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Labor and Economic Analysis Division, Department of Commerce

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The Geography of Job Growth in North Carolina

You probably don’t need data to know that Raleigh and Charlotte are doing well.  The success of large urban metros has been well-documented across the country; They have long-since recovered from the Great Recession, while rural areas are still struggling by and large.  Unfortunately, the conversation in North Carolina often turns to “Raleigh and Charlotte are doing well… at the expense of everyone else.”  This point of view sets up an urban vs. rural divide that distracts us from building on the unique strengths within each individual region.  The idea that our very different urban and rural areas are competing against each other might not be fair, or realistic.  The question we need to be asking is how are these areas doing relative to similarly sized geographies across the United States?  And more importantly, what can we learn from these comparable areas outside of our state?

This article focuses on comparing job growth for large metros (population 1M+), secondary metros (population < 1M), and nonmetro areas of North Carolina to similarly sized regions across the United States.  These geographic areas are defined using the Census Bureau’s county designations for metropolitan statistical areas (MSA).
Source:  Census Bureau MSA designations; July 2015

Large metros in North Carolina growing jobs at 2X the national rate

Twelve counties in North Carolina, representing one third of the state’s population, are considered part of a large MSA1.  Led by the strength of Charlotte and Raleigh, jobs in large metro areas have grown at 2X the national rate, 13.6% vs. 6.6%, since their pre-Great Recession employment peak in 2007.  This is a sign of economic strength and highlights a comparative advantage for these areas relative to other large metros across the country.

Source:  Quarterly Census Employment and Wages (QCEW); annual data

Half of secondary metro counties in NC experienced job growth

Thirty-four counties in North Carolina, representing 45% of the state’s population, are part of MSAs with populations < 1 million. In total, secondary metro employment levels in North Carolina have grown 0.2% since 2007, lagging the national growth rate of 2.8%.  However, as a positive sign, the gap narrowed somewhat in 2016 as North Carolina’s year-over-year growth rate of 1.9% surpassed the national rate of 1.4% for the first time since the recession.  Of the 14 secondary MSAs, only Jacksonville and Goldsboro saw a decline in 2016.  Half of secondary metro counties in NC have recovered from the recession, growing a total of 5.0% (Myrtle Beach2 , Jacksonville, Durham-Chapel Hill, Asheville, Wilmington, Greenville, and Fayetteville).  The other half have not recovered, declining a total of 3.9% (Rocky Mount, Goldsboro, Hickory-Lenoir-Morganton, New Bern, Greensboro, Winston-Salem, and Burlington).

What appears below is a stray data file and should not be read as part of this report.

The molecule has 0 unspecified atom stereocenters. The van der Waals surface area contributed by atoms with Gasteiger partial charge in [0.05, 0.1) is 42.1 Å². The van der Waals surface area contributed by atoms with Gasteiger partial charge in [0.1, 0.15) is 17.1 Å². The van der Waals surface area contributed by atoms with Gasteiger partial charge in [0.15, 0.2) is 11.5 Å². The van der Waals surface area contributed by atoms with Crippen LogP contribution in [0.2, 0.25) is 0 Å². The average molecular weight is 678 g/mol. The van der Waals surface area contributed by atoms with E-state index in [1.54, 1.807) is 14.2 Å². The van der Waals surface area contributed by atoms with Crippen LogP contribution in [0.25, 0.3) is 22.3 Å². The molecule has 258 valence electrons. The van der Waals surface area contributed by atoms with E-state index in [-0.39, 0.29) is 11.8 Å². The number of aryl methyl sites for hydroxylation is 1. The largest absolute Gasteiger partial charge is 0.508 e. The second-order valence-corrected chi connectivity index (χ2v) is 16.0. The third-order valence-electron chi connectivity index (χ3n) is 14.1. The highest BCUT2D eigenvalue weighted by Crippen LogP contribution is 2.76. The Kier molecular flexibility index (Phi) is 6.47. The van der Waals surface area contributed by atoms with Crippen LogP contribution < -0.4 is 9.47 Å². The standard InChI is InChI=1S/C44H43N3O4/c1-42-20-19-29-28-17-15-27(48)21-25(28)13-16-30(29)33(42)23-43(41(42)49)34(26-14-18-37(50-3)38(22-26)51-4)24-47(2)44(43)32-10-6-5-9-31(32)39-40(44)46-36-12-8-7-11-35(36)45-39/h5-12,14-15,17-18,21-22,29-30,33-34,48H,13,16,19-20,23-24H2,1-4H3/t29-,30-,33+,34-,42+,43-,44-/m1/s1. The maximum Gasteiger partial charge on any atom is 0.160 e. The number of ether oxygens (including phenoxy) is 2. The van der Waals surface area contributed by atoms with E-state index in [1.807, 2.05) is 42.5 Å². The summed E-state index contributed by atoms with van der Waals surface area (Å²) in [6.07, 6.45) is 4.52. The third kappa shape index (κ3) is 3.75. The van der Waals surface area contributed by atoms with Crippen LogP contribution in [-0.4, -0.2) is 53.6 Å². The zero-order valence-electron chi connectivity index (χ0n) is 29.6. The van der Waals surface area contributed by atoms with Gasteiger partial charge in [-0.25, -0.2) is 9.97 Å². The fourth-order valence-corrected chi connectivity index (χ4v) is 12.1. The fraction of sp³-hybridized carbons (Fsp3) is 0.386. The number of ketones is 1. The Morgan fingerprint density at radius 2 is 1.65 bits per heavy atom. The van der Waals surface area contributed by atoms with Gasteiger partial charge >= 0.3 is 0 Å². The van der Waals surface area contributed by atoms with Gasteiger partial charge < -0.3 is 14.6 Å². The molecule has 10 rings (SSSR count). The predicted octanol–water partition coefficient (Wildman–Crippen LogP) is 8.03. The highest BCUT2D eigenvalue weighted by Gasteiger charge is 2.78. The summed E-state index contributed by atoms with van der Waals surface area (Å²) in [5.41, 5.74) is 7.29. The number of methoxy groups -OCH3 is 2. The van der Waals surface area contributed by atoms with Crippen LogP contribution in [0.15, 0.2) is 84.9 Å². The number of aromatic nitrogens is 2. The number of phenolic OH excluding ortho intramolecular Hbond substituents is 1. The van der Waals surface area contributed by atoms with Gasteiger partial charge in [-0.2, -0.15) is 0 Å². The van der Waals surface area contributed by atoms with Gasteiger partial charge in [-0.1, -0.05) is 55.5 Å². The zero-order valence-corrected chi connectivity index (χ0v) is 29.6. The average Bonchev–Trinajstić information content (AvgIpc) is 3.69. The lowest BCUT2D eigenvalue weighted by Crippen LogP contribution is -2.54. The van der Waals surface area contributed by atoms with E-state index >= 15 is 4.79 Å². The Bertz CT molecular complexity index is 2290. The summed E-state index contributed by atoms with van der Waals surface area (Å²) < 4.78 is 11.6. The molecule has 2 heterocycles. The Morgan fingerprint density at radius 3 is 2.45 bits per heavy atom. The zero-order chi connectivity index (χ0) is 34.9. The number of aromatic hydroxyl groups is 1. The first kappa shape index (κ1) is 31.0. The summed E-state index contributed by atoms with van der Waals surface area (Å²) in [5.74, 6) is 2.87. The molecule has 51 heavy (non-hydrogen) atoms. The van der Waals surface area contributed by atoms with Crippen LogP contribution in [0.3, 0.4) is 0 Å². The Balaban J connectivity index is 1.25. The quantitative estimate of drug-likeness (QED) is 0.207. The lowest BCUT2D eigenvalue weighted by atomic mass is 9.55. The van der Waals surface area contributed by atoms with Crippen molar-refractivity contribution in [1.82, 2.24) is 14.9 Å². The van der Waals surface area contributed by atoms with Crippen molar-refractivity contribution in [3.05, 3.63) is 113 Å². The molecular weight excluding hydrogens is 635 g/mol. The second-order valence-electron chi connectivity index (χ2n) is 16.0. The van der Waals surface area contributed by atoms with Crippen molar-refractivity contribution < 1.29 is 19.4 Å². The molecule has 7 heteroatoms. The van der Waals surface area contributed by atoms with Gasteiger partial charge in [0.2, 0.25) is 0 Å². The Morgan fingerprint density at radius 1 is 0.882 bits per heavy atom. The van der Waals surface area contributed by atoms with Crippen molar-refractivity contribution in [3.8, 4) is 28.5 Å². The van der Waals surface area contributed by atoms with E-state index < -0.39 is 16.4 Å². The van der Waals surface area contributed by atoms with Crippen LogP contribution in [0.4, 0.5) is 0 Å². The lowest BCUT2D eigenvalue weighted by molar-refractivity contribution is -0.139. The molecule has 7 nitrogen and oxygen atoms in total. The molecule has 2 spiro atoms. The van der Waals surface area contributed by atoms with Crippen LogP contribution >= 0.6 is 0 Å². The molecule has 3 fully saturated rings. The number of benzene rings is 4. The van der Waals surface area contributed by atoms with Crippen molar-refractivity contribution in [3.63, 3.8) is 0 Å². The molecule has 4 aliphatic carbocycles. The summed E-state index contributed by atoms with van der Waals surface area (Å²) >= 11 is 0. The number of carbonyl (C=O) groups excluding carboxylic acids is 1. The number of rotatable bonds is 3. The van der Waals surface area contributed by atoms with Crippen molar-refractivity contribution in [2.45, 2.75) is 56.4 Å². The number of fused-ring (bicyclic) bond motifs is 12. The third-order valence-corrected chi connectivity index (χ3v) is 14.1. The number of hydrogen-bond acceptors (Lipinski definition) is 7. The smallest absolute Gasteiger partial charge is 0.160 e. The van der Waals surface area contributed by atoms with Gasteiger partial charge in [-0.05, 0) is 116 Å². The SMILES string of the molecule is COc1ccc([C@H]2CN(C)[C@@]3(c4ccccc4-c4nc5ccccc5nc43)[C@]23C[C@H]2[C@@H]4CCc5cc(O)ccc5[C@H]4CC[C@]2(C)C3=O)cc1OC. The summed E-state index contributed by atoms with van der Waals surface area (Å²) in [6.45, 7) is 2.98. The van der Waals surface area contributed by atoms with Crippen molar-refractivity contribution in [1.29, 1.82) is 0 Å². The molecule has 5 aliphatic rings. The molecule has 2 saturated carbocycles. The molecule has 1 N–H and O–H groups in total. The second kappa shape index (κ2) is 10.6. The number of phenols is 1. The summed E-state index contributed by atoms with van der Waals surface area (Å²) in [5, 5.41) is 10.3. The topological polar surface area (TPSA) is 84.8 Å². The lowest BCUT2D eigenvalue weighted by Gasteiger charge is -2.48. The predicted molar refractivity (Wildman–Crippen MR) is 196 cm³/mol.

Source:  Quarterly Census Employment and Wages (QCEW); NC counties only; annual data

Nonmetro job growth lags national pace, but is picking up speed

Across the United States and specially within North Carolina, nonmetros, often referred to as rural, are the only areas that have not recovered to their pre-recession employment peak.  There are 54 counties within North Carolina considered to be outside of metropolitan statistical areas.  About two million people live within these counties, representing 22% of the state’s population.  In total, these counties are still 6.1% below their pre-recession peak employment level, trailing the U.S. growth rate by 3.9%.  Of the 54 nonmetro counties in North Carolina, only 8 have recovered individually.  However, recent data shows signs of improvement.  In total, job growth has occurred every year since 2012 and outpaced the national nonmetro year-over-year growth rate in 2015 and 2016.  Most recently, two thirds of these counties (36 out of 54) saw job growth between 2015 and 2016, adding 7,885 jobs in nonmetro areas across North Carolina.

In future articles, we will explore local commuting patterns in these areas, how North Carolina’s industrial mix impacts these metrics, whether wage growth follows a similar trend, and how our state compares to neighbors in the Southeast such as South Carolina and Georgia.  Stay tuned.

Notes:  Oregon Office of Economic Analysis published a similar article earlier this year.  Their analysis used quarterly data and measured growth relative to each county’s individual peak employment level.  This analysis measures the peak employment level for each geographic area in total relative to 2007.  2.4% of total NC employment (about 100K jobs) are classified as an “undefined” county from the Bureau of Labor Statistics.  Assigning these jobs to any geographic category would impact the results of the analysis (represents 6.3% of large metro employment, 5.5% secondary metro, and 12.2% nonmetro).

[1] According to the Census Bureau, Currituck County and Gates County are included in the Virginia Beach MSA.  
[2] According to the Census Bureau, Brunswick County is included in the Myrtle Beach MSA.


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